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Report: Alpha Natural near deal for Massey Energy

Report: Alpha Natural near deal for Massey Energy

Alpha Natural Resources Inc. is nearing a deal to buy Massey Energy Co. for about $7 billion in cash and stock, according to a published report late Friday.
Under terms of the agreement still being worked out, Massey shareholders would receive about one Alpha share for each Massey share plus $10 per share in cash. That would value the company at about $68 per share, The Wall Street Journal said on its website, citing people familiar with the matter which it did not identify.
The per-share price would mark a 19 percent premium to Massey's closing price Friday of $57.23.
Massey is the nation's fourth-largest coal producer by revenue. It operates 19 mining complexes in Virginia, West Virginia and Kentucky. The Virginia-based company has struggled with two money-losing quarters since last spring's deadly explosion at its Upper Big Branch mine in West Virginia killed 29 men and prompted a regulatory crackdown that Massey blames for cutting production.
The explosion was the deadliest U.S. coal mine disaster in decades and the subject of criminal and civil investigations.
Massey Energy's longtime chief executive, Don Blankenship, retired last month. That removed the strongest advocate for remaining an independent company from Massey's board, and made it more likely that the company would agree to a takeover offer, analysts have said. Massey last month hired Perella Weinberg Partners LP and Cravath, Swaine & Moore LLP to advise it on strategic options for its business.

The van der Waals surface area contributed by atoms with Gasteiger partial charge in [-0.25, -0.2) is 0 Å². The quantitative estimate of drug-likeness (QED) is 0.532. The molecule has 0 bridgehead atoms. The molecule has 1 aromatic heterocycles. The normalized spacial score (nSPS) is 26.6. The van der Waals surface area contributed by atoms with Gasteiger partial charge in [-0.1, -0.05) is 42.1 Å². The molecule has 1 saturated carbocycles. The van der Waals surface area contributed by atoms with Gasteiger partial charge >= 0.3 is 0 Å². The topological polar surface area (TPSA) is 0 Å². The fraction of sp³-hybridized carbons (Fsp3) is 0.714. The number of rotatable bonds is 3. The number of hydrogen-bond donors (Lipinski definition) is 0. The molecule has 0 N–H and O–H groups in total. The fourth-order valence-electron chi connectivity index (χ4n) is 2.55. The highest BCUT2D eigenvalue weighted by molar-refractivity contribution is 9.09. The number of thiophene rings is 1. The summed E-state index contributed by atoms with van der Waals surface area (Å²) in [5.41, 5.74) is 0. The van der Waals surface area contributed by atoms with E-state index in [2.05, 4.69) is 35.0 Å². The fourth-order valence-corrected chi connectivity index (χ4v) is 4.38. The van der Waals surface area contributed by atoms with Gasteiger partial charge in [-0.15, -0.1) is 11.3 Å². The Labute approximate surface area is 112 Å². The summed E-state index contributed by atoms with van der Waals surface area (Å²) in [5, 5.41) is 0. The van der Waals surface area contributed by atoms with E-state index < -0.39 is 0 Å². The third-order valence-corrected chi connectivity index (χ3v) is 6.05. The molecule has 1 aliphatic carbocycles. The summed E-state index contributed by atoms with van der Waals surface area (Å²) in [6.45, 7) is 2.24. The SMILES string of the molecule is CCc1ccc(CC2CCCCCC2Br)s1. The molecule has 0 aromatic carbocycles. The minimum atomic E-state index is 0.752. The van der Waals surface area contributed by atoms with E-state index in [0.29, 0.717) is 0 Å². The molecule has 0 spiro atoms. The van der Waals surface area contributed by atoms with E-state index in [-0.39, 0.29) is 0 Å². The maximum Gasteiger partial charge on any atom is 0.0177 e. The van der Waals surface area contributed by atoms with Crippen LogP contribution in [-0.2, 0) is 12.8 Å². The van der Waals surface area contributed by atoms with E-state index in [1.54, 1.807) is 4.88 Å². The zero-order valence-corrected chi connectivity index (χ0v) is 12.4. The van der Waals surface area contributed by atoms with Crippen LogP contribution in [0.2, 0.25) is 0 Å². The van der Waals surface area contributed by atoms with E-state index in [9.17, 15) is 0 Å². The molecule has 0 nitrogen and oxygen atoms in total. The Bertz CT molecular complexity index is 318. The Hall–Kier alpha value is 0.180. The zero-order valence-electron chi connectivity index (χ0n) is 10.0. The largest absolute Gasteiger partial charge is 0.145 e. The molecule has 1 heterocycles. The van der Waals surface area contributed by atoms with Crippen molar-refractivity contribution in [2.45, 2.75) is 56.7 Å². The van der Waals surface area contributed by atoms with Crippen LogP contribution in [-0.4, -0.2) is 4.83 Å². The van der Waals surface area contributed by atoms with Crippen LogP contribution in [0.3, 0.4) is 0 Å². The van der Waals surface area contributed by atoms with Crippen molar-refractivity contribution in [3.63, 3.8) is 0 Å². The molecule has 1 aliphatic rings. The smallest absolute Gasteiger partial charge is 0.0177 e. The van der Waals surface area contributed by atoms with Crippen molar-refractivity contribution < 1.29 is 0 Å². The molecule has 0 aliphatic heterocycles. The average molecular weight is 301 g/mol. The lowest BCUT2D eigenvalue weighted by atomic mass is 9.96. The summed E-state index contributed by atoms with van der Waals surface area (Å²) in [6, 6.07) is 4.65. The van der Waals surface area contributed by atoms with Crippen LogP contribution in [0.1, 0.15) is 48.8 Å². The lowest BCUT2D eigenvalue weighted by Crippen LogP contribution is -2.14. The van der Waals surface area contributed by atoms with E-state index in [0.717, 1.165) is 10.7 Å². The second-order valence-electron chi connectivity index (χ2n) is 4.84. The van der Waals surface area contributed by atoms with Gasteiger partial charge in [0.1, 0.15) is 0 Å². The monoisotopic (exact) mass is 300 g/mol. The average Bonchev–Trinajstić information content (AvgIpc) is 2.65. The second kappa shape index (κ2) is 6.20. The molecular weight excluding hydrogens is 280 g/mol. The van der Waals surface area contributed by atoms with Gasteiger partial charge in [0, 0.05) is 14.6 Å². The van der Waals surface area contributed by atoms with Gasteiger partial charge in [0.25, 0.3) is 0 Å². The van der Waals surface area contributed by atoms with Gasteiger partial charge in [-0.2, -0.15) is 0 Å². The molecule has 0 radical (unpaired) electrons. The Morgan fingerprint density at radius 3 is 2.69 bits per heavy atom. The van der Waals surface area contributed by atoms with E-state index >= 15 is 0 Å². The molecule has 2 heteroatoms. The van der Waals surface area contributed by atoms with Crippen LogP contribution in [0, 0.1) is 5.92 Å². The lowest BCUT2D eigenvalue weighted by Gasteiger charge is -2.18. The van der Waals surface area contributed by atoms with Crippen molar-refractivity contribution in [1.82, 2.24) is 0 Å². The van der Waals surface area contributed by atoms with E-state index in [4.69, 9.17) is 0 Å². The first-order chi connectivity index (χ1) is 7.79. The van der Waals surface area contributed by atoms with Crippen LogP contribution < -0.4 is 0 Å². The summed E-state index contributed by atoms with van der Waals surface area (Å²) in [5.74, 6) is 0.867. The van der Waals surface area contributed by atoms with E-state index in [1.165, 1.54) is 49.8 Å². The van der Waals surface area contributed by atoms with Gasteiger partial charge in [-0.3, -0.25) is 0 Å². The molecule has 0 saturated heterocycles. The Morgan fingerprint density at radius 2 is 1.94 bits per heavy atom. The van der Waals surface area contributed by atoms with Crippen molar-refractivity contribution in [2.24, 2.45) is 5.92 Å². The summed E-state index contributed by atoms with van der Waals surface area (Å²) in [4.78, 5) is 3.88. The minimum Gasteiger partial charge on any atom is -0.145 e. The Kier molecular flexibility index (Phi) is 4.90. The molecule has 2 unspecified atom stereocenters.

Recent reports have suggested that Massey is a possible takeover target for rivals such as Alpha Natural and global steel conglomerate ArcelorMittal SA. Virginia-based Alpha is the leading U.S. producer of metallurgical coal used to make steel, while ArcelorMittal already owns several metallurgical coal mines in Appalachia.
Earlier Friday, Massey rejected nearly every part of the federal government's theory on what caused the deadly explosion. The company doesn't believe that worn shearer bits, broken water sprayers or an excessive buildup of coal dust contributed to the blast.
Instead, Massey continues to argue there was a sudden inundation of natural gases from a crack in the floor that overwhelmed what it insists were good air flow and other controls that should have contained the blast. It acknowledged the shearing machine that cuts the coal may somehow have ignited the gas but said the company's own investigators haven't determined how. Massey won't issue its own report on the explosion until after state and federal investigators release theirs.


Updated : 2020-12-04 06:18 GMT+08:00